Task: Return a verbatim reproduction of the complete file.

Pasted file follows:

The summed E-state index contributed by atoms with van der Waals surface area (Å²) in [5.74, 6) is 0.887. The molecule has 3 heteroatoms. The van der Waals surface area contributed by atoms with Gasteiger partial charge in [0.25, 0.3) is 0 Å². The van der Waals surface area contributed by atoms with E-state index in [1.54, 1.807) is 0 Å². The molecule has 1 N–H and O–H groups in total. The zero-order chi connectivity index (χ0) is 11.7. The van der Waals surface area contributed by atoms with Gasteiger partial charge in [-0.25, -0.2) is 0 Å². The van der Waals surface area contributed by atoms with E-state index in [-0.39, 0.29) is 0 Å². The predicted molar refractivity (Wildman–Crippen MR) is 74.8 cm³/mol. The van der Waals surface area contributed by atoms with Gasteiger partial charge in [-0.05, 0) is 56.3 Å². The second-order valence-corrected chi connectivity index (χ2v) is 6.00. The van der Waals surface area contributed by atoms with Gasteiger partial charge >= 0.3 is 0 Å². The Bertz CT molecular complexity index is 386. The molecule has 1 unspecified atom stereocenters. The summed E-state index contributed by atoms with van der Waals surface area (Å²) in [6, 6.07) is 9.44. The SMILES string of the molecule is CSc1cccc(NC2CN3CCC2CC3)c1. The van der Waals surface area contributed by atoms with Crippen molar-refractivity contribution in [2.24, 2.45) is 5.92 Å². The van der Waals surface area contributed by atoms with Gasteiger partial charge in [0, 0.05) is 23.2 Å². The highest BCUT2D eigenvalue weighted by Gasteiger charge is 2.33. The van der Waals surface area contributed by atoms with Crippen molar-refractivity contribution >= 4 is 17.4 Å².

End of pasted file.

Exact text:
The summed E-state index contributed by atoms with van der Waals surface area (Å²) in [5.74, 6) is 0.887. The molecule has 3 heteroatoms. The van der Waals surface area contributed by atoms with Gasteiger partial charge in [0.25, 0.3) is 0 Å². The van der Waals surface area contributed by atoms with E-state index in [1.54, 1.807) is 0 Å². The molecule has 1 N–H and O–H groups in total. The zero-order chi connectivity index (χ0) is 11.7. The van der Waals surface area contributed by atoms with Gasteiger partial charge in [-0.25, -0.2) is 0 Å². The van der Waals surface area contributed by atoms with E-state index in [-0.39, 0.29) is 0 Å². The predicted molar refractivity (Wildman–Crippen MR) is 74.8 cm³/mol. The van der Waals surface area contributed by atoms with Gasteiger partial charge in [-0.05, 0) is 56.3 Å². The second-order valence-corrected chi connectivity index (χ2v) is 6.00. The van der Waals surface area contributed by atoms with Gasteiger partial charge >= 0.3 is 0 Å². The Bertz CT molecular complexity index is 386. The molecule has 1 unspecified atom stereocenters. The summed E-state index contributed by atoms with van der Waals surface area (Å²) in [6, 6.07) is 9.44. The SMILES string of the molecule is CSc1cccc(NC2CN3CCC2CC3)c1. The van der Waals surface area contributed by atoms with Crippen molar-refractivity contribution in [2.24, 2.45) is 5.92 Å². The van der Waals surface area contributed by atoms with Gasteiger partial charge in [0, 0.05) is 23.2 Å². The highest BCUT2D eigenvalue weighted by Gasteiger charge is 2.33. The van der Waals surface area contributed by atoms with Crippen molar-refractivity contribution >= 4 is 17.4 Å².